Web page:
The Democratic nominee for secretary of state is basically guaranteed to favor progressive ballot-access measures and to prioritize keeping Vermont’s elections both trusted and secure.
But while core policy differences among the three candidates in the contested primary can feel few and far between, two of the candidates are nevertheless trying to distinguish themselves by suggesting a few new ideas. The other, meanwhile, is emphasizing his long tenure in the office, and promising Vermonters that, with him, they’ll be assured the same level of service that they’ve come to expect under Jim Condos, a popular incumbent.
The Secretary of State’s Office is best known for administering elections. But it also includes the state archives, the regulatory office for about 50 licensed occupations and business registration services.
The candidates generally agree on many key hot-button matters. All, for example, back ranked choice voting, believe noncitizens and 16- and 17-year-olds should be able to vote in local elections, and say that the state’s ethics commission should have enforcement and investigatory powers.
All three have also had a hand in some of Vermont’s landmark efforts to expand access to the ballot.
Copeland Hanzas last year was a key player in negotiating the passage of vote-by-mail legislation for general elections. Odum was a forceful advocate of Vermont’s same-day voter registration law while serving as Montpelier’s clerk, and he spearheaded a charter change in the capital city allowing noncitizens to vote in local elections. (Winooski has since followed suit.) As Condos’ right-hand man, Winters helped to implement both mail-in voting and same-day registration.
Still, although they share a similar set of basic values, the three Democrats have sought to distinguish themselves by emphasizing their backgrounds and priorities.
Odum has touted his expertise in information technology and released a plan to improve cybersecurity in Vermont elections.
“Vermont has done great under the regular paradigm, but circumstances are changing, and we need to change that paradigm and take it up a few notches,” said Odum, a certified ethical hacker who has probed for election vulnerabilities at hacker conferences.
Odum, a former left-wing blogger and former Vermont Democratic Party staffer, has also argued the office could take a more activist approach — for example, by encouraging municipalities to try out noncitizen voting, or using the Office of Professional Regulation to offer anti-racist training and incentivize businesses to make pledges on climate change and equal pay.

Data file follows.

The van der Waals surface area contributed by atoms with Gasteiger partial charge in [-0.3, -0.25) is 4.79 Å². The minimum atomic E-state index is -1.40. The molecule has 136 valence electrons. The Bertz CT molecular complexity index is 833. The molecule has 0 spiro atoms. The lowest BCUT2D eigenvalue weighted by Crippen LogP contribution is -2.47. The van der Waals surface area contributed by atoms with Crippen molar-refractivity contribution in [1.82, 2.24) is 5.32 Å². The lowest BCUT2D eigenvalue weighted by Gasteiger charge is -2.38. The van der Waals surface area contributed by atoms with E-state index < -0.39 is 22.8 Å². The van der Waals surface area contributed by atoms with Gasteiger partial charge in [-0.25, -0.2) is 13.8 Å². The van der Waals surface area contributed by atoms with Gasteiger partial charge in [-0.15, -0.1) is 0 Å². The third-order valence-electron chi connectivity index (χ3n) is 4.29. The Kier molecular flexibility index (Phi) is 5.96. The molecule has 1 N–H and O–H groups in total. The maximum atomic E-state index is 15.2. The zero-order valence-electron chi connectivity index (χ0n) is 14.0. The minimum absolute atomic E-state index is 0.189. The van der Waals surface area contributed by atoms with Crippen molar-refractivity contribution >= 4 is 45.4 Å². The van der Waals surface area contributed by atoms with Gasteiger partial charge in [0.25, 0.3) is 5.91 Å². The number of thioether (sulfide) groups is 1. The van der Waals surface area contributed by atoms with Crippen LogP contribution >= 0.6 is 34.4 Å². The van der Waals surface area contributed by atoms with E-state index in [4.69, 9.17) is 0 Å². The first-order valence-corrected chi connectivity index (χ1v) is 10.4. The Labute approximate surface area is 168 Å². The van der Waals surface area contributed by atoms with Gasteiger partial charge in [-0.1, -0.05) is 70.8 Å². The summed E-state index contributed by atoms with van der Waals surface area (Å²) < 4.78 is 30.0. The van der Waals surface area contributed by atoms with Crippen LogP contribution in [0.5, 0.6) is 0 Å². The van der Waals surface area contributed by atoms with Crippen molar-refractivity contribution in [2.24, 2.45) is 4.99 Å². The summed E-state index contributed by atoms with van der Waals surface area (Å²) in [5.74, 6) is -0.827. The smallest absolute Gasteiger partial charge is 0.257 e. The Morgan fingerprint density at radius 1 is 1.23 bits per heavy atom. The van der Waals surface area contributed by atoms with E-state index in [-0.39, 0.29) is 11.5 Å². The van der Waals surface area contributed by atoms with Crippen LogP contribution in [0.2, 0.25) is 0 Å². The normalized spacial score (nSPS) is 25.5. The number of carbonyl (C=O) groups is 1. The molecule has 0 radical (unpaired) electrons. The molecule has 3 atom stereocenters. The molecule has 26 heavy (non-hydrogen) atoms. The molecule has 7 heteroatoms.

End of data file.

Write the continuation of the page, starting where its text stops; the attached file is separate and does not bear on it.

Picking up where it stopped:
Copeland Hanzas, a former cafe owner, has promised to take a “customer service” approach. She’s pitched a voter guide and a user-friendly directory of licensed professionals, and said she’d reinstate a committee of town clerks to advise the Secretary of State’s office, to make sure the team remains responsive to municipalities both big and small.
And she argues her nearly 20 years in elected office had obliged her to continually “get out and ask people what's working and what's not working and how can we do things better.”
“My customer-service focus will be very well tuned, because (that’s) something that I'm used to doing and will continue to do,” she said.
Her time in the Legislature has also included four years as chair of the House Government Operations Committee, which has jurisdiction over many of the same state functions overseen by the Secretary of State’s Office, including public records laws, elections and governmental ethics. In that role, Copeland Hanzas this year oversaw the decennial redistricting process by which lawmakers redraw Vermont’s legislative map based on the latest Census data.
Winters has touted his 25 years of experience working in the Secretary of State’s Office and characterized himself as the natural successor to Condos, who endorsed Winters earlier this month. (Condos’ support, while not initially formalized via endorsement, was public from the start.)
“I think it's easy sometimes to come from the outside and have some really big — and good — ideas about where the office could go. But oftentimes, those ideas are not grounded in the actual work and might be a little bit astray from the mission of the office,” Winters said.
Asked how he’d differentiate himself from Condos, he said the office should put a renewed focus on civics education and outreach, a priority he shares with Copeland Hanzas. In that vein, Winters often mentions his work with the Center for Cartoon Studies, which is collaborating with the Secretary of State’s Office on a comic book about civics.
Condos has never before endorsed a candidate during his 12-year tenure as secretary of state, preferring to stay neutral. But his influence has loomed large in this race.